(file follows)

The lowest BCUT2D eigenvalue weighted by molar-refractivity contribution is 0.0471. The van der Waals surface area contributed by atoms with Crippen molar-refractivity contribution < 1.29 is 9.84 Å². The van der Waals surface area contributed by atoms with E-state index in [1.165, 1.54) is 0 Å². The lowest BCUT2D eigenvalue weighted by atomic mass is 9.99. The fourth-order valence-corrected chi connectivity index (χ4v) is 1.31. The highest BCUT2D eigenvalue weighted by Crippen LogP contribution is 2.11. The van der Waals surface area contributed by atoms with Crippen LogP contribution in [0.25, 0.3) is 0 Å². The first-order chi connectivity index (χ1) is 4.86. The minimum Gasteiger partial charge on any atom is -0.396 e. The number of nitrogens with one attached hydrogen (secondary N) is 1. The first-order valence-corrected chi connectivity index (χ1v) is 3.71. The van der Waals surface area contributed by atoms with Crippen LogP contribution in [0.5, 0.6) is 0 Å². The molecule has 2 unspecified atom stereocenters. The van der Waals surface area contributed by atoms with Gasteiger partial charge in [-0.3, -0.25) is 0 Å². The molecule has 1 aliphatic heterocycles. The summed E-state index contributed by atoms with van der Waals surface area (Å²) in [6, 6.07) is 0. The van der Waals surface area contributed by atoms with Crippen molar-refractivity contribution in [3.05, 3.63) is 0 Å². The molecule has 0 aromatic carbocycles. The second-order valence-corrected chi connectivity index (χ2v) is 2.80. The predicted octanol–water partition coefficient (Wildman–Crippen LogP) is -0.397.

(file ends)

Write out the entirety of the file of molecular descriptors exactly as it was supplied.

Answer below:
The lowest BCUT2D eigenvalue weighted by molar-refractivity contribution is 0.0471. The van der Waals surface area contributed by atoms with Crippen molar-refractivity contribution < 1.29 is 9.84 Å². The van der Waals surface area contributed by atoms with E-state index in [1.165, 1.54) is 0 Å². The lowest BCUT2D eigenvalue weighted by atomic mass is 9.99. The fourth-order valence-corrected chi connectivity index (χ4v) is 1.31. The highest BCUT2D eigenvalue weighted by Crippen LogP contribution is 2.11. The van der Waals surface area contributed by atoms with Crippen LogP contribution in [0.25, 0.3) is 0 Å². The first-order chi connectivity index (χ1) is 4.86. The minimum Gasteiger partial charge on any atom is -0.396 e. The number of nitrogens with one attached hydrogen (secondary N) is 1. The first-order valence-corrected chi connectivity index (χ1v) is 3.71. The van der Waals surface area contributed by atoms with Crippen LogP contribution in [0.5, 0.6) is 0 Å². The molecule has 2 unspecified atom stereocenters. The van der Waals surface area contributed by atoms with Gasteiger partial charge in [-0.3, -0.25) is 0 Å². The molecule has 1 aliphatic heterocycles. The summed E-state index contributed by atoms with van der Waals surface area (Å²) in [6, 6.07) is 0. The van der Waals surface area contributed by atoms with Crippen molar-refractivity contribution in [3.05, 3.63) is 0 Å². The molecule has 0 aromatic carbocycles. The second-order valence-corrected chi connectivity index (χ2v) is 2.80. The predicted octanol–water partition coefficient (Wildman–Crippen LogP) is -0.397.